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Brexit fatigue is giving way to contingency planning as tensions build over supply logistics, according to reports from a number of fine food businesses.
For indie retailers in the fine food sector, the question ‘to stockpile or not?’ is as divisive an issue as membership of the EU itself. “I have actually built a warehouse and filled it with months of grocery supply,” said Andreas Georghiou, who runs a premium greengrocers in Chelsea Green. “However, that will not help with our fresh fruit and veg.”
Others are taking similar measures. “We’re likely to stockpile at least on best sellers,” tweeted The Red Beetle, an e-tailer specialising in authentic Italian food. “It’s not ideal for cashflow, plus it’s always risky to have too much stock sitting there, but unless there’s an agreement and a plan before mid to late February, I have no other choice. I can’t have an empty store and need happy customers.”
Last month it emerged that Tesco has retained its extra provision of freezers, originally rented to increase capacity for Christmas, to stockpile extra frozen foods. The retailer’s contingency planning for Brexit will see the extra storage running for the rest of 2019, with chief executive Dave Lewis telling reporters Tesco is “working with our suppliers to think through sensible opportunities to improve stockholding closer to the market”. M&S has also revealed that stockpiling is part of its contingency planning; Iceland and Sainsbury’s are reportedly not holding extra stock.
Despite the arguments for making extra provision, some point to the economic difficulties of this shortterm strategy. “We will not be stockpiling,” said a spokesperson at Millars General Store, a wholefood shop in South London specialising in vegan food and drink. “With sales flat-lining and costs rising we wouldn’t have the money to do so. Or the space. It’s probably best for the shelves to have empty spaces as quick as possible; it would keep us on our toes regarding new routes to different produce earlier.”
Not everyone has been affected; traders in non-perishables may escape the worst of the stress. “This drama was easy to predict,” says Daniel Humphrey of whisky subscription retailer Summerton Club, “so we made sure two years ago that it didn’t matter. As alcohol doesn’t move freely in the EU currently, what happens in the long run doesn’t impact us as much as others, we are just talking to more non-EU suppliers now.”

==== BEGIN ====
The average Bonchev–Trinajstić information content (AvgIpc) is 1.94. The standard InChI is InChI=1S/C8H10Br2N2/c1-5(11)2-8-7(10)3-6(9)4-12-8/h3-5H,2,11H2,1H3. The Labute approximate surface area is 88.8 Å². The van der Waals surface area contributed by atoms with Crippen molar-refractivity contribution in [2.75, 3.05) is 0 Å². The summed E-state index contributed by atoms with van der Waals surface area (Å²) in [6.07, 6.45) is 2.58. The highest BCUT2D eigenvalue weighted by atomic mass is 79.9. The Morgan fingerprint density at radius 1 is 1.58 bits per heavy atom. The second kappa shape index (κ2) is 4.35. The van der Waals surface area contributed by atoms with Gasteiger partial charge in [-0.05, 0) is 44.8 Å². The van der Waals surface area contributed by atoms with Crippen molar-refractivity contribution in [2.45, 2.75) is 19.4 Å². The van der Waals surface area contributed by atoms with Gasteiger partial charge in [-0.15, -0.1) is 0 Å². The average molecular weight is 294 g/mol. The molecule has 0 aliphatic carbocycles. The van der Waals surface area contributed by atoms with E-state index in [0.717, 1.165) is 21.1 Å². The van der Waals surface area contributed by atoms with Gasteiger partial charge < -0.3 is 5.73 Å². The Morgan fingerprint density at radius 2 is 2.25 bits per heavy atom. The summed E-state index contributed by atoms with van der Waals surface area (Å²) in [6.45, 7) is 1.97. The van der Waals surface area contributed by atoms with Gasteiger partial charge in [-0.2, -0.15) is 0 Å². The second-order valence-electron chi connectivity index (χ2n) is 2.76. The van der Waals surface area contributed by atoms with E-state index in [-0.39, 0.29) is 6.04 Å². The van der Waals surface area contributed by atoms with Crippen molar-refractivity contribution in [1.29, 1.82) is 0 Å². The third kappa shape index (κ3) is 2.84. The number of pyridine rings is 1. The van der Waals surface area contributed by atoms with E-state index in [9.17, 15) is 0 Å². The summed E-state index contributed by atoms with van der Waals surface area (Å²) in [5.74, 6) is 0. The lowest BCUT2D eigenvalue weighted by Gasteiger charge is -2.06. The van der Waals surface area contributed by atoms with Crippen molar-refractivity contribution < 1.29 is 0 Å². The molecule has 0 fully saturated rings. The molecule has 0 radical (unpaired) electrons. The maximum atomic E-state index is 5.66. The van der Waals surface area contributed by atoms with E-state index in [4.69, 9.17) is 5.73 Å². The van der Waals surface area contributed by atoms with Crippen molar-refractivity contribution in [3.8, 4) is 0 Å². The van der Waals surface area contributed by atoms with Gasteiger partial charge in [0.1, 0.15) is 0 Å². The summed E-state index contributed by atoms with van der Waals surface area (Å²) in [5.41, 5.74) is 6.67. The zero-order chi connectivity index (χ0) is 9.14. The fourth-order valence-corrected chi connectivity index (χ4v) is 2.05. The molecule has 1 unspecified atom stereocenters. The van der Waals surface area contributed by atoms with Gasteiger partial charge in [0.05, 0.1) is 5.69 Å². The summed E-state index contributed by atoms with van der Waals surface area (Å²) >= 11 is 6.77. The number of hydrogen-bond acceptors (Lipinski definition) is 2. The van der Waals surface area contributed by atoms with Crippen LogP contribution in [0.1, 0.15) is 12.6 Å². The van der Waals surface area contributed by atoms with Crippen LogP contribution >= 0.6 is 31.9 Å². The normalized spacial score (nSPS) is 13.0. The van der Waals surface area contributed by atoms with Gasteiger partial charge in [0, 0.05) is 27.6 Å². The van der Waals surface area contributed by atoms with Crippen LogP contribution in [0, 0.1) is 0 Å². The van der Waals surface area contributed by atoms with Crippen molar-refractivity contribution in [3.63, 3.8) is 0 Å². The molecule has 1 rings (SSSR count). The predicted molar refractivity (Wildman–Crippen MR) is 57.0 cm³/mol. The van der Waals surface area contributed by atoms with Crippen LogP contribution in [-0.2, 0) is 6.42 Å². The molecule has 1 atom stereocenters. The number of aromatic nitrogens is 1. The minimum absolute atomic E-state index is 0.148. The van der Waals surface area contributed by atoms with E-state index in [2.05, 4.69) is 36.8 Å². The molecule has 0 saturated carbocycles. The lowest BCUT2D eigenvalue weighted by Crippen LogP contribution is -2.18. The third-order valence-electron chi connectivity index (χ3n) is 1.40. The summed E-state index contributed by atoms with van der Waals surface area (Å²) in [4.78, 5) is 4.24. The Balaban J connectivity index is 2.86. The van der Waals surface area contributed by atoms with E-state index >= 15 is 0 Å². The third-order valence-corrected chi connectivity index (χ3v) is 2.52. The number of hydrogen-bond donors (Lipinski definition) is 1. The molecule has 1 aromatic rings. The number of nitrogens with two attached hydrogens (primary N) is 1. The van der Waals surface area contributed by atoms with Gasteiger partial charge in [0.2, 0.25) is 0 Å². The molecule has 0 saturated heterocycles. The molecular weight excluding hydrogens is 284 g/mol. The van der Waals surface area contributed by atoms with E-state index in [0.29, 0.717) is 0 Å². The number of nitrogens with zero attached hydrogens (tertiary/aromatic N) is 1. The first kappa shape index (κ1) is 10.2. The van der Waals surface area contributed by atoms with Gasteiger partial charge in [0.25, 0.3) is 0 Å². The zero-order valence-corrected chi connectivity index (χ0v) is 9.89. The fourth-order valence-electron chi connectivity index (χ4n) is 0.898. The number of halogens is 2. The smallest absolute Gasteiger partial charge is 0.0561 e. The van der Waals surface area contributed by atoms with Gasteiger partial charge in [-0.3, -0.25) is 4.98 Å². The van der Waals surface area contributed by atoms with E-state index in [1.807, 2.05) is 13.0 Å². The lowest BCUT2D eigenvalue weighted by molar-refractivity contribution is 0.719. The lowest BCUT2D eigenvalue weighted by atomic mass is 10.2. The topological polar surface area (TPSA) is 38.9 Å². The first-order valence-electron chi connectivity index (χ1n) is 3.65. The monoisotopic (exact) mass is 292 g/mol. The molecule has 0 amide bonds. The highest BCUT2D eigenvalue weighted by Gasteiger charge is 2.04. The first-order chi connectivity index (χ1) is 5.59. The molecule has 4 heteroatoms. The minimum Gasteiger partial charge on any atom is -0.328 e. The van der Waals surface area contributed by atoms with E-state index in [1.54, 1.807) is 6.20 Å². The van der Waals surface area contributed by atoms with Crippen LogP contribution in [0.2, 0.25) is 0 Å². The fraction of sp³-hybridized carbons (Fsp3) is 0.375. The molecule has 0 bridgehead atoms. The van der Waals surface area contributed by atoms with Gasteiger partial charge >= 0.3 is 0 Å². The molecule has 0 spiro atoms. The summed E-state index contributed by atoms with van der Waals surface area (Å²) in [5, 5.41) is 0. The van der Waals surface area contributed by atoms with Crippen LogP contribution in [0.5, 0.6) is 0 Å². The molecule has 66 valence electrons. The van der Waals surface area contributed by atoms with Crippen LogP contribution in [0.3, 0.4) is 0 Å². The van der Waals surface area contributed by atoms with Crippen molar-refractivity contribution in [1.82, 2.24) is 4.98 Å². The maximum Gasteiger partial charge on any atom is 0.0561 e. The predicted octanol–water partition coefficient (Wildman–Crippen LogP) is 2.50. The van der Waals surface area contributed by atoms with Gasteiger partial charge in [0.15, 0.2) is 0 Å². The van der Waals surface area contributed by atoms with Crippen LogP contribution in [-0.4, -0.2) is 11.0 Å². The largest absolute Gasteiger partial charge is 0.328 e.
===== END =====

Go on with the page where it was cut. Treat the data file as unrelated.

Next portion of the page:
For manufacturers, guaranteeing access to raw materials – especially perishable items that rely on frictionless transit across EU borders – is a real headache. “We’ve been stockpiling for sometime now and will be ordering more to store after last nights result,” said Adam Barlow, founder of indulgent snack brand Simply Trios, the day after the Government’s Withdrawal Bill was defeated. “We’ve run out of room in our own storage facility and will be having to rent our further space.”
Larger manufacturers are also taking steps; cereal bar brand Eat Natural is reportedly importing extra Belgian chocolate to ensure a steady supply but won’t be stockpiling for its made-to-order bars. Others are more fatalistic. “I refuse to waste time and energy on something so uncertain as the Brexit outcome,” says Kalina Halatcheva, founder of snack brand Nouri Health. “When it comes we will deal with it in the best way possible, but meanwhile it’s business as usual with so many other things to worry about.”
“I’m not stockpiling as the outlay is prohibitive and I can’t buy enough to make a difference,” says Northern Ireland-based confectioner Linda McGibbon, whose company Sea Sugar retails online. “Plus, there are more pressing issues. The island of Ireland is my main market and now Great Britain is considered export I’m being forced to rethink. Imagine not being able to trade with part of your country!” Others agree. “It’s business as usual,” says Sheffield baker Jane Stammers of Tipple Tails. “I can’t afford to stockpile enough to make a difference, and what will be will be. I’m more interested in the changing retail environment on our high streets, but don’t think anyone is paying much attention to that!”
The British Retail Consortium has previously pointed out the challenges of leaving the EU at the end of March, when British seasonal produce has yet to hit shelves and pre-Easter stocking will be at its height. “Except for early December, it’s hard to think of a more problematic time for Brexit to be scheduled for and this will only exacerbate the impact on our supply chains and British consumers,” blogged the BRC’s director of food and sustainability, Andrew Opie, back in October.
In the absence of a clear picture of how the next few months will pan out, many food and drink businesses are taking each days as it comes. “It’s business as usual for us,” says Sanjay Aggarwal of West Midlands’ spice blend maker Spice Kitchen. “There’s no point in worrying about Brexit when we have no idea what is happening. It feels a little like the Millenium bug for us!”
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